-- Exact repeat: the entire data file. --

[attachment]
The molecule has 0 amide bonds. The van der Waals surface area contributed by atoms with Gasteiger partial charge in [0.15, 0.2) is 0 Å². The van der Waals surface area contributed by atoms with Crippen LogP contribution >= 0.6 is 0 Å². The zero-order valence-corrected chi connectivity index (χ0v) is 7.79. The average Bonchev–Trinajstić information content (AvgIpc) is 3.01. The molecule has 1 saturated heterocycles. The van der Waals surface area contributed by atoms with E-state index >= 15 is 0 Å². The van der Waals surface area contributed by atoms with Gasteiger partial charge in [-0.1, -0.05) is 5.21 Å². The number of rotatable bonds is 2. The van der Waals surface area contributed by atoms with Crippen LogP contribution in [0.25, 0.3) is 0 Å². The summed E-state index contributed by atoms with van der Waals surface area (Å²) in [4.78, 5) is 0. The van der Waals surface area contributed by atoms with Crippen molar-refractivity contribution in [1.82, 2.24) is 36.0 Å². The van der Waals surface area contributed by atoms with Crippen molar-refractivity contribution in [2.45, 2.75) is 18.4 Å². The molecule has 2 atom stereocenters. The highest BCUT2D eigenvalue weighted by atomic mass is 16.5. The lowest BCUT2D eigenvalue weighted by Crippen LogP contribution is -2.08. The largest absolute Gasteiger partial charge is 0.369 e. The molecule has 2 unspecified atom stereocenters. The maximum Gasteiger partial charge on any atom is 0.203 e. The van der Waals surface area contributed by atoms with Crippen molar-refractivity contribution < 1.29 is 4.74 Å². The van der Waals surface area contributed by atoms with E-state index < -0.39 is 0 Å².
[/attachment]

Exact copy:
The molecule has 0 amide bonds. The van der Waals surface area contributed by atoms with Gasteiger partial charge in [0.15, 0.2) is 0 Å². The van der Waals surface area contributed by atoms with Crippen LogP contribution >= 0.6 is 0 Å². The zero-order valence-corrected chi connectivity index (χ0v) is 7.79. The average Bonchev–Trinajstić information content (AvgIpc) is 3.01. The molecule has 1 saturated heterocycles. The van der Waals surface area contributed by atoms with E-state index >= 15 is 0 Å². The van der Waals surface area contributed by atoms with Gasteiger partial charge in [-0.1, -0.05) is 5.21 Å². The number of rotatable bonds is 2. The van der Waals surface area contributed by atoms with Crippen LogP contribution in [0.25, 0.3) is 0 Å². The summed E-state index contributed by atoms with van der Waals surface area (Å²) in [4.78, 5) is 0. The van der Waals surface area contributed by atoms with Crippen molar-refractivity contribution in [1.82, 2.24) is 36.0 Å². The van der Waals surface area contributed by atoms with Crippen molar-refractivity contribution in [2.45, 2.75) is 18.4 Å². The molecule has 2 atom stereocenters. The highest BCUT2D eigenvalue weighted by atomic mass is 16.5. The lowest BCUT2D eigenvalue weighted by Crippen LogP contribution is -2.08. The largest absolute Gasteiger partial charge is 0.369 e. The molecule has 2 unspecified atom stereocenters. The maximum Gasteiger partial charge on any atom is 0.203 e. The van der Waals surface area contributed by atoms with Crippen molar-refractivity contribution < 1.29 is 4.74 Å². The van der Waals surface area contributed by atoms with E-state index < -0.39 is 0 Å².